When I checked later, I found I had covered nine miles. And never seen a moving vehicle all night. Lake County sure does believe in Christmas at home.

I crawled upstairs to the bath tub to begin my recuperation. I convalesced on my own over the next couple of weeks.

I did not go to Sutter Lakeside for treatment.


Come down through the years until now. I have escaped my Lake County exile, and returned to Mendoland. Willits, to be exact.

Beginning a month ago, I've suffered low grade nausea, fatigue, the blahs. Occasional coughing spells would whoop me into popping eyes until I was nearly puking. I was unable to swallow much, and was losing a pound a day. Unlike my usual insomniac self, I was sleeping outrageous hours. Finally, when I slept 20 hours in one single long day, I figured enough was enough.

Given the Sutter Lakeside experience, I was somewhat reluctant to turn myself in to a rural emergency room. Nevertheless, with Christmas coming fast, I wanted to be able to recognize it, if not celebrate it. I had my daughter drive me to Howard Memorial. As I entered the waiting room, I mentally girded myself for some miserable hours of tedious waiting. Half a ream of multifold forms to fill and sign, numerous signatures, maybe even an inked thumb print… then processing time… finally, welcome treatment.

Zip. I was instantly in a treatment room. Vital signs were taken. A shot was given for the nausea. Someone gathered my pedigree stats, saving me some dreary paperwork. Then the treatment permissions quickly showed up on a clipboard carried by an administrator. A polite offer to let me read it, a quick explanation in ordinary language, I added three signatures, and treatment continued. The doctor diagnosed me with viral bronchitis.

Next came two liters of saline solution to rehydrate me. Anthony, the nurse, had the inspiration to put a pump on the line to spare me two hours of saline drainage. In the twenty minutes the saline bags took to empty, another medical technician showed up to insist I eat something; she brought me a ham sandwich to nibble. That was followed up by a cozy blanket swirled over me and tucked in, fresh from the warmer.

And by then, zing, if I wasn't a new man, at least I was feeling quite a bit like the old George. Shortly thereafter, they released me, with a recommendation that I see my own doctor, or return to Howard's Urgent Care. When I hit the Howard lobby, I was asked if I had a way home. I thanked the clerk and called my daughter for a ride home. Two days later, I was in the Veteran's Clinic in Santa Rosa for my followup.

The quick gentle efficient treatment at Howard wasn't the highlight of this visit, although it was incredibly welcome. The staff's attitude was. They could not have been more different from the Sutter Lakeside staff. Howard's staff showed warm concern instead of cold indifference. Smiles instead of frowns. Polite language full of courtesy words instead of curt gruff replies. And anyone, nay everyone, who passed my Howard treatment room peered in and genially inquired about my welfare. All my queries were carefully answered, my requests honored. In fact, this crew was the most pleasant assortment of medical people I've ever met—and I have had an unfortunately wide array of experiences for comparison.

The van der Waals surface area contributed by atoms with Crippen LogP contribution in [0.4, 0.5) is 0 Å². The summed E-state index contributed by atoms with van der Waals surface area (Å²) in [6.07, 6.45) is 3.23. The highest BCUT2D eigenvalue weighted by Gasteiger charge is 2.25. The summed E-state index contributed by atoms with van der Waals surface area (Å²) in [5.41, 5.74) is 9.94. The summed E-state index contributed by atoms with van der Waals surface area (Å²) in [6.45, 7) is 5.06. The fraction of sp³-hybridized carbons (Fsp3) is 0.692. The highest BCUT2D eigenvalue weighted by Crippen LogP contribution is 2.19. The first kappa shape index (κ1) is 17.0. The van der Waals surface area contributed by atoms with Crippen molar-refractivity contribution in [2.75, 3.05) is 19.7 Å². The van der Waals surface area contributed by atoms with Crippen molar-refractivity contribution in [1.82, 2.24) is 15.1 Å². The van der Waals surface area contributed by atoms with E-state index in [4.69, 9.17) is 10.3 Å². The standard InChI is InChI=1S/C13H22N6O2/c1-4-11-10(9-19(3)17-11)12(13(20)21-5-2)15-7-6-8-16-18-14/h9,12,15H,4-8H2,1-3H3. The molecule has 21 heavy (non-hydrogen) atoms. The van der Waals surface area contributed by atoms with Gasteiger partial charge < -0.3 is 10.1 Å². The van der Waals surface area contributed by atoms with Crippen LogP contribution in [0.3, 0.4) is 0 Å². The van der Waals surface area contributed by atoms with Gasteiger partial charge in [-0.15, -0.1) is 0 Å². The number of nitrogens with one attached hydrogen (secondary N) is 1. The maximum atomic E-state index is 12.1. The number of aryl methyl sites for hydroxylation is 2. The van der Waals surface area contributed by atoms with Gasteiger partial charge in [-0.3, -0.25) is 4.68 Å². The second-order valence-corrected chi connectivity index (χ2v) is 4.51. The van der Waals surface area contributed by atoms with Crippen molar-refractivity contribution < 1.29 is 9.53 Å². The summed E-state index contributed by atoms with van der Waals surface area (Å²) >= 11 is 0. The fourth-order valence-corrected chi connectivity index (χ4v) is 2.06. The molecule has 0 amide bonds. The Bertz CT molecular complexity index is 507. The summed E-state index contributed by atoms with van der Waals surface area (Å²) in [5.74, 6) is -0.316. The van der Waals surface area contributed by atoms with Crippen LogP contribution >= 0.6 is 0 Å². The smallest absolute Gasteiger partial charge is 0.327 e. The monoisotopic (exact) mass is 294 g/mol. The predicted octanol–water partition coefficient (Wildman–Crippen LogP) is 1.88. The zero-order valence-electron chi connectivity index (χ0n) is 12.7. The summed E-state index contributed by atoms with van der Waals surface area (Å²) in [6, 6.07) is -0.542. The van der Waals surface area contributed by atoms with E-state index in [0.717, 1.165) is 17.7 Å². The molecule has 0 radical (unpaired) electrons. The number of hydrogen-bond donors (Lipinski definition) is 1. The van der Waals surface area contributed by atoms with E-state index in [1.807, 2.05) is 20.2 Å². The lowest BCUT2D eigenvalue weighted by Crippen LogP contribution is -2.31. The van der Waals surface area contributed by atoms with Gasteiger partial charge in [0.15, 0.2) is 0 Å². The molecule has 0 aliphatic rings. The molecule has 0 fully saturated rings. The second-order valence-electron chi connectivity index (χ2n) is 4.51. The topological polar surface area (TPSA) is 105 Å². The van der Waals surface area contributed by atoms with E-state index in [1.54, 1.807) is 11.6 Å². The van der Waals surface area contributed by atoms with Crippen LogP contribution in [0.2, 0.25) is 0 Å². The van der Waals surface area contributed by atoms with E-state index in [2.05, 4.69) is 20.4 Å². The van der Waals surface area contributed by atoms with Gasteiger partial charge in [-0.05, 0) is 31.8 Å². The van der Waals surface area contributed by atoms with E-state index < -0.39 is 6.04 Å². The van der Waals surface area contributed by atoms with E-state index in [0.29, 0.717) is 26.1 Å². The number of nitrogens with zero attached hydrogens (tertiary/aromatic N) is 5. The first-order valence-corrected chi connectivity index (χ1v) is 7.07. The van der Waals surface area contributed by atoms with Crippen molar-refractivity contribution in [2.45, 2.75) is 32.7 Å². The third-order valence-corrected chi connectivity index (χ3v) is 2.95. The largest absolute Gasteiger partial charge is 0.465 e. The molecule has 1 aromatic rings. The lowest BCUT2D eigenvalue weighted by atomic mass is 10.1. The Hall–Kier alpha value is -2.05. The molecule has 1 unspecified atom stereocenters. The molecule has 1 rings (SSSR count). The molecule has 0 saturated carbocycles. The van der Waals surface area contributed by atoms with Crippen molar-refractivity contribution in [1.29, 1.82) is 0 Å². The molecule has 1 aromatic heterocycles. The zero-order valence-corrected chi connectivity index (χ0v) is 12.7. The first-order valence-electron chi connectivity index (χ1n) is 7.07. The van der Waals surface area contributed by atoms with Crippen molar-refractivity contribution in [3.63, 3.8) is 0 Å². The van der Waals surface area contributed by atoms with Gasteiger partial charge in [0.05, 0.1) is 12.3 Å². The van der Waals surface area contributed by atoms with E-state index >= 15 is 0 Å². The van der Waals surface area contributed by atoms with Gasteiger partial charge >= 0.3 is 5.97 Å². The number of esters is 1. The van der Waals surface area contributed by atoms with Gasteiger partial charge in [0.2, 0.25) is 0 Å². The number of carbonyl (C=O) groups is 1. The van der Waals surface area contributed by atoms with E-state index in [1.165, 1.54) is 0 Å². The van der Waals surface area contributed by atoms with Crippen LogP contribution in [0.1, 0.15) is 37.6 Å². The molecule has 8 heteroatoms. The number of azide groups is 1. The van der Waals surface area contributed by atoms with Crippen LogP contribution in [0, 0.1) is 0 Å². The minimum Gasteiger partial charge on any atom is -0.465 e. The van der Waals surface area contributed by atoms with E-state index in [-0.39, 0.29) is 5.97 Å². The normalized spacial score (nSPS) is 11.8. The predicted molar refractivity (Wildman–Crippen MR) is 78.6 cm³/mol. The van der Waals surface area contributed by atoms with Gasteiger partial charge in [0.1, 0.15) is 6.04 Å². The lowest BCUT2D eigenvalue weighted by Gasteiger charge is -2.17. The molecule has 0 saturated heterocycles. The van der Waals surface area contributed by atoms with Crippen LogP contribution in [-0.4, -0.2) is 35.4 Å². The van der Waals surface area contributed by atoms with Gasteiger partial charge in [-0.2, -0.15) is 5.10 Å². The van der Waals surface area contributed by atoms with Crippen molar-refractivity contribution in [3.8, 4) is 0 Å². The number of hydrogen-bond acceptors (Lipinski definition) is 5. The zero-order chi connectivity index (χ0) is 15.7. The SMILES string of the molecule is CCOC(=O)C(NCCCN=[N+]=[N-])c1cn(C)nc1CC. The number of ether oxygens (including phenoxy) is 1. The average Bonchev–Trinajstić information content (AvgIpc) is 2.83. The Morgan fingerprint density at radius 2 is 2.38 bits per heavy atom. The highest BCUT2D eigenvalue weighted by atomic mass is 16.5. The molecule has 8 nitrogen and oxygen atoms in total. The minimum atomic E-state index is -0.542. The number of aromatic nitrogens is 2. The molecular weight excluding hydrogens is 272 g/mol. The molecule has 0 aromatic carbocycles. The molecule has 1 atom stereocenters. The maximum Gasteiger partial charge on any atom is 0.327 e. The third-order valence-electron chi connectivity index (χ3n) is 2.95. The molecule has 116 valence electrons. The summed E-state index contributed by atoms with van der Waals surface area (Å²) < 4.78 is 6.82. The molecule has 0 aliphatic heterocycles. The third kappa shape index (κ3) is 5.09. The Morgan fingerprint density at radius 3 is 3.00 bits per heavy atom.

Dear reader, I am now about to make a statement that combines two terms so seemingly incompatible that you may want to prepare your eye-rolls of disbelief.

This emergency room is delightful. So eye-roll me. I repeat, a delightful emergency room, delightful e-room crew. So there.

I am truly sorry that Anthony's was the only name I caught during this e-room sojourn. To all the other good folks who treated me, I apologize for not catching your names, but you have my hearty thanks.

So. Two hospitals in the Christmas season. One cold, uncaring, and brutal. The other warm, welcoming, nurturing.

I believe you, dear reader, will buy into my conclusions based on these experiences.

One, Willits and Mendocino County are so damned lucky to have Howard Memorial and its compassionate staff.

Two, pity poor pathetic Lake County, stuck with Sutter Lakeside and its cold-hearted trolls. Lake County needs something better. Like maybe a local branch of Howard Memorial.


Since I submitted "A Tale of Two Hospitals," I received a call that one of my close friends is in Howard Memorial's ICU. His wife told me that the staff offered her a menu today to choose their Christmas dinner together. In the moldy oldie times gone by, this would be referred to as, Pure class.

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BERNIE SANDERS BEING ARRESTED in Chicago for protesting segregation in 1963. He was charged with resisting arrest and fined $25.

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NEW YEAR'S EVE 'BINGO' IN COMPTCHE!

Tuesday, Dec. 31 at 7pm.

"Join us for the annual NYE Bingo! Please bring a snack to share."

—Comptche Community Organization · Comptche

Please keep in your thoughts those first responders who will be serving and keeping an eye on all of us tonight and into the New Year!

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A DR. ZACK CHRISTMAS

by Zack Anderson

Dear Dr. Zack:

At my company Christmas dinner there's a tradition that everyone stand up and answer a question that the chairman poses. For example, last year it was: "Which of Santa's reindeer would you be, and why?" This year, it was: "What's the most magical, fun Christmas you ever had?" Sounds innocuous enough on the face of it, but talk about how looks can deceive!

The problem, I guess, started when I honestly described the best holiday season I'd ever experienced. It seems that my candor offended many of my co-workers, who assumed that I was lying, and therefore making a mockery of a pleasant, festive office dinner. But I don't think I did anything wrong, especially since I spoke the truth.

Keep in mind that speaking in public terrifies me, especially when the "public" is in reality a private party of people I am acquainted with. I don't mind admitting that I've always admired anyone who speaks well before a large audience. (Ronald Reagan, Ricardo Montalban, and ex-USC football coach and current TV commentator John Robinson come to mind.)